Governor LePage says more needs to be done to fight drugs in the state of Maine…it’s been one of his top priorities.
He even suggested using the Maine National Guard at one point.
Lawmakers recently approved funding for ten new Drug Enforcement Agents.
In each of the last three years the number of meth labs discovered in Maine has gone up, and it makes people ask why? “I think part of the why the answer to the why is we’ve done all this awareness training with first responders, with police, and EMS folks, so they are more aware now of what to look for say than they were two or three years ago.” According to Maine DEA Commander, Peter Arno, most meth lab discoveries are made by first responders who are responding to something other than a call for a meth lab.
There are a lot of things for them to look for that can be an indicator of meth production.
“It can be as simple as in one bottle” said Brewer Fire Lt. Eric Tourtillotte. “A meth lab can be in a backpack which we’ve seen here in Brewer and we’ve also seen where a meth lab consumed a couple of apartments depends on how big the operation is and how spread out or how they’re trying to hide it. The bigger it is they are trying to hide stuff and hope that people don’t notice.”
A meth lab can be very dangerous, even the small one-pot operations that can be done in something as small as a water bottle. There are harsh, toxic chemicals that have to be mixed, shaken, and regulated at specific intervals. If it’s not done correctly it can result in a fiery explosion.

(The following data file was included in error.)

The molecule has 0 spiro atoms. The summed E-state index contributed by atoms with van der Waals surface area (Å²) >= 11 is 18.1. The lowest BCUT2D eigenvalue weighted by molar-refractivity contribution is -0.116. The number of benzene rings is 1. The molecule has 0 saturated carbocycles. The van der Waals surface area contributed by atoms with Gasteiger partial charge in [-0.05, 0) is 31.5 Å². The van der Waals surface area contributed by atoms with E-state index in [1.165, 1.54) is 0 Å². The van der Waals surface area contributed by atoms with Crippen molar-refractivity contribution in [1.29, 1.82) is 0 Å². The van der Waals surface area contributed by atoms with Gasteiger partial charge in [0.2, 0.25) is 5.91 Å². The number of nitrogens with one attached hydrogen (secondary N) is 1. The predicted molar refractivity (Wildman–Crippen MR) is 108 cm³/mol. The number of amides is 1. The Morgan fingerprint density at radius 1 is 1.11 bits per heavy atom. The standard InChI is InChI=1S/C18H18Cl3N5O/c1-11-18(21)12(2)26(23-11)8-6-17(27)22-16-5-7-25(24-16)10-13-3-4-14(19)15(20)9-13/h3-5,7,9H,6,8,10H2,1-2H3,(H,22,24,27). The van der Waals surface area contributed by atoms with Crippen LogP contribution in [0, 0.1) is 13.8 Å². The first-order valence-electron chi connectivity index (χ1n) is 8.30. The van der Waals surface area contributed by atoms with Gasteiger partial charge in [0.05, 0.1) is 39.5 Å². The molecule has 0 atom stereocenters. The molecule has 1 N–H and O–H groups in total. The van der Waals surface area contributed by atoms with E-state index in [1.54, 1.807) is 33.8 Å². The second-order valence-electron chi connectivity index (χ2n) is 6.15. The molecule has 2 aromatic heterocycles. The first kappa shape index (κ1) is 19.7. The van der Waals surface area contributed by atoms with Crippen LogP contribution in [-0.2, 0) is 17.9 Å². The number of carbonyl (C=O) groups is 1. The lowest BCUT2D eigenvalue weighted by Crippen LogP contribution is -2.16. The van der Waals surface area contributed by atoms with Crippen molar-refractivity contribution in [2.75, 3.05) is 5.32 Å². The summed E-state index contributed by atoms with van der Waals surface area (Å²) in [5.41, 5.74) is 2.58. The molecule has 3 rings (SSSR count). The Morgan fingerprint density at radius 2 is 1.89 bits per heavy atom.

That means many members of the MDEA response team need to be on hand said Arno. “We could have upwards of 8 agents who respond. We always respond with a chemist from the department of environmental testing and folks from DEP always respond with us because they take custody of some of the contaminants after the lab has been dismantled. So they are pretty labor intensive, they’re costly, and last year with 57 Meth related incidents in the state they distract us quite a bit from some of the other important work that we really need to be doing.”
“For every Meth lab you almost gotta plan on ten thousand dollars to clean it up,” said Governor Paul LePage. “And you gotta put people in there that are at risk for explosions so people could literally get killed by a Meth lab and so that’s the concern, it’s a real safety concerns in addition to contributing to the drug problem and people dying.”
The number of meth related incidents has risen in Maine each of the last three years, to that high water mark of 57 last year. But Bath Salts usage climbed for a couple of years and then dropped off.
It’s not clear if Maine has reached that point with methamphetamine production and usage yet.
“My hope is that like most things they will operate on a bell curve and we are close or hopefully close to the peak and we are going to start to see it go back the other way as we raise awareness as traffickers maybe shift their attention to something else,” said Arno.
“It’s going to take a few years”, said the Governor. “I think we waited too long. I started asking for more DEA agents in March of 2014, March of 2014. The legislature acted in January of 2016, that is a long time, over 400 people died during that period.”